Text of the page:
Don’t forget to create a custom core file when multiple custom administration templates are deployed within your business.

Before the Central store when you edit an GPO your are like this :


2. The central store

So far the ADMX and ADML files are located on each domain controller and on each domain administrator position. Let’s say that an administrator wants to create or customize an ADMX or ADML file, this setting can only be changed on the post on which the file or files were modeled.

The central store is one of the new features that appeared with Windows Server 2008 and 2008 R2, it allows a centralization of administration models in the SYSVOL folder.

To benefit from the central store, it must be created. Microsoft recommends creating the central store on the domain controller that hosts the PDC emulator role. Additional domain controllers in the store will pick up the central store with Active Directory replication.

2.1 Creation of the central store

The creation of the central store must be done manually in the file explorer of the domain controller that hosts with the role PDC, if the masters of operations have not been moved on other domain controllers. You must connect to the first domain controller that hosts the three masters of operations in this case.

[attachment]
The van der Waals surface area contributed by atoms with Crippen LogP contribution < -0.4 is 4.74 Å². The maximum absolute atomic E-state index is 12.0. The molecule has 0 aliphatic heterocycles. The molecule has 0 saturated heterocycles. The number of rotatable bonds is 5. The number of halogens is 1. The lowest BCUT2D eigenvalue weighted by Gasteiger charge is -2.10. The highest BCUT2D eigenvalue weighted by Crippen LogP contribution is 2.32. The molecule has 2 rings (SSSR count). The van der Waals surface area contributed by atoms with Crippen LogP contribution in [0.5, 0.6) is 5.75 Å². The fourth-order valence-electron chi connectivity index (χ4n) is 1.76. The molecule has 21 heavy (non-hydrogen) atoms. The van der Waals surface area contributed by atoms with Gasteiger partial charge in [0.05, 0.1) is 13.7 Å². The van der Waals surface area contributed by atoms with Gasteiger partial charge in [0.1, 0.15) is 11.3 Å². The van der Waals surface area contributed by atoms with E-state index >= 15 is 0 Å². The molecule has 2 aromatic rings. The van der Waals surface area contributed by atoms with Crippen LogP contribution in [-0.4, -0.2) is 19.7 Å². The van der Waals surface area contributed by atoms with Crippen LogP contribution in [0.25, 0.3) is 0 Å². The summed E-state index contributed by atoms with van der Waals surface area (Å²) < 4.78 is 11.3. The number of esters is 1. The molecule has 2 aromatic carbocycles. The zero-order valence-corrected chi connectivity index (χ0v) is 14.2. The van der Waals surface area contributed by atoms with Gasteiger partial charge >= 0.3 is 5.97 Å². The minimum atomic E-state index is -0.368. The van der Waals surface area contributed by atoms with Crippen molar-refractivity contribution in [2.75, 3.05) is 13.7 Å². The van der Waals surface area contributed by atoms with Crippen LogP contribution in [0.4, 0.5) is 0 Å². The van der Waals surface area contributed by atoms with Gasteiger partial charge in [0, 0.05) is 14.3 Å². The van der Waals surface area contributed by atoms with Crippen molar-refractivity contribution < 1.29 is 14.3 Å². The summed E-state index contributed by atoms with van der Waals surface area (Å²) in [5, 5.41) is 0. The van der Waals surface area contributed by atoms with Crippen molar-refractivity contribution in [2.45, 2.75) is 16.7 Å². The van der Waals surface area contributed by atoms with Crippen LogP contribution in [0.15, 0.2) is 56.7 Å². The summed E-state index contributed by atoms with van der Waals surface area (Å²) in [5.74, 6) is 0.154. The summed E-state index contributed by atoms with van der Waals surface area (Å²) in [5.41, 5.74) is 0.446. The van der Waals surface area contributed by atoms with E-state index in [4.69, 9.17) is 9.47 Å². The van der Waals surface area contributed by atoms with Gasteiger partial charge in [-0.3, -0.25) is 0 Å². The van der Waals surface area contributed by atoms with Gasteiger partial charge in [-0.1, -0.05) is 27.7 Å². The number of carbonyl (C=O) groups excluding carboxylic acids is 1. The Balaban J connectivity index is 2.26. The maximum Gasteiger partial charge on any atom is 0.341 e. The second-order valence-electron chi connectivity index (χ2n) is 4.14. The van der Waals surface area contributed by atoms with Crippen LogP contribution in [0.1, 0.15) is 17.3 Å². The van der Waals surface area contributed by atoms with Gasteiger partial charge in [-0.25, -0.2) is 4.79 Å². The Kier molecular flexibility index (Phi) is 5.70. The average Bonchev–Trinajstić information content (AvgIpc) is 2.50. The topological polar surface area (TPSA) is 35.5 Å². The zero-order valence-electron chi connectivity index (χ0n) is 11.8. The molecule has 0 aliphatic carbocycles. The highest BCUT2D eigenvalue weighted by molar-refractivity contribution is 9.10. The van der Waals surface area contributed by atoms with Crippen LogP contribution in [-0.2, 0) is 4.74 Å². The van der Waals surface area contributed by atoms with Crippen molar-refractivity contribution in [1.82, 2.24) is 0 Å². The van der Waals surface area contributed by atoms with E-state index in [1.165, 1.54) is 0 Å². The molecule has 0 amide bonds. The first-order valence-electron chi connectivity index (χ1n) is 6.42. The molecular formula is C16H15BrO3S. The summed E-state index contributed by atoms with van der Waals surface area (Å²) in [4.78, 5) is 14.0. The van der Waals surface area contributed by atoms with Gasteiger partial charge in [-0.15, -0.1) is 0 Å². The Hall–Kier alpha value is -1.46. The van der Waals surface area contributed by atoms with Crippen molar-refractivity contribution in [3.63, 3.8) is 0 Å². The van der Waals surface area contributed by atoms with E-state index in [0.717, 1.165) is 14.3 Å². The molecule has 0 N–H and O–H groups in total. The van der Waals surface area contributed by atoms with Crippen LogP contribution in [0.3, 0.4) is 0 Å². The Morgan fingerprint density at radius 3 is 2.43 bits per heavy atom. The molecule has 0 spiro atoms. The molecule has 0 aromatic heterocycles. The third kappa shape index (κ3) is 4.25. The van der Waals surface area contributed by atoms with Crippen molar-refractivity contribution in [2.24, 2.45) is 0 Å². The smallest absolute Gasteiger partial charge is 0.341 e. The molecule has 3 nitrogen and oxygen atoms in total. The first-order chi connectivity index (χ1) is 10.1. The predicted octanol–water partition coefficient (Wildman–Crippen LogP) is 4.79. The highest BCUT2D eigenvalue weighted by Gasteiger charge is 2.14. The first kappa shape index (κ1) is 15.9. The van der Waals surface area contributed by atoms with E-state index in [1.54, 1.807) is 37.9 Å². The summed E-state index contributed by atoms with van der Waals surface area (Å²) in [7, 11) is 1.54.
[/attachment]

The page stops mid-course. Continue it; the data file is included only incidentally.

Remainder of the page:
• Connect to the first domain controller with an account with domain administration rights and open the Windows Explorer.
  • Create a new folder name with the name PolicyDefinitions in the folder C:\Windows\SYSVOL\sysvol\domain name\Policies. For our example, C:\Windows\SYSVOL\sysvol\pwsh.lok\Policies.
  • ADML language files must be stored in a policy definitions sub-repertory. There is a naming agreement for each language.
  • Go to the PolicyDefinitions folder and create a sub-repertory fr-FR.

2.2 Fill the central store

Once the central store is created, it can hold the ADMX files you have. You can use several methods to increment and update the central magasin. However, we will present one of the simplest and most effective methods. It’s simply a matter of copying the ADMX files directly into the central store’s folder :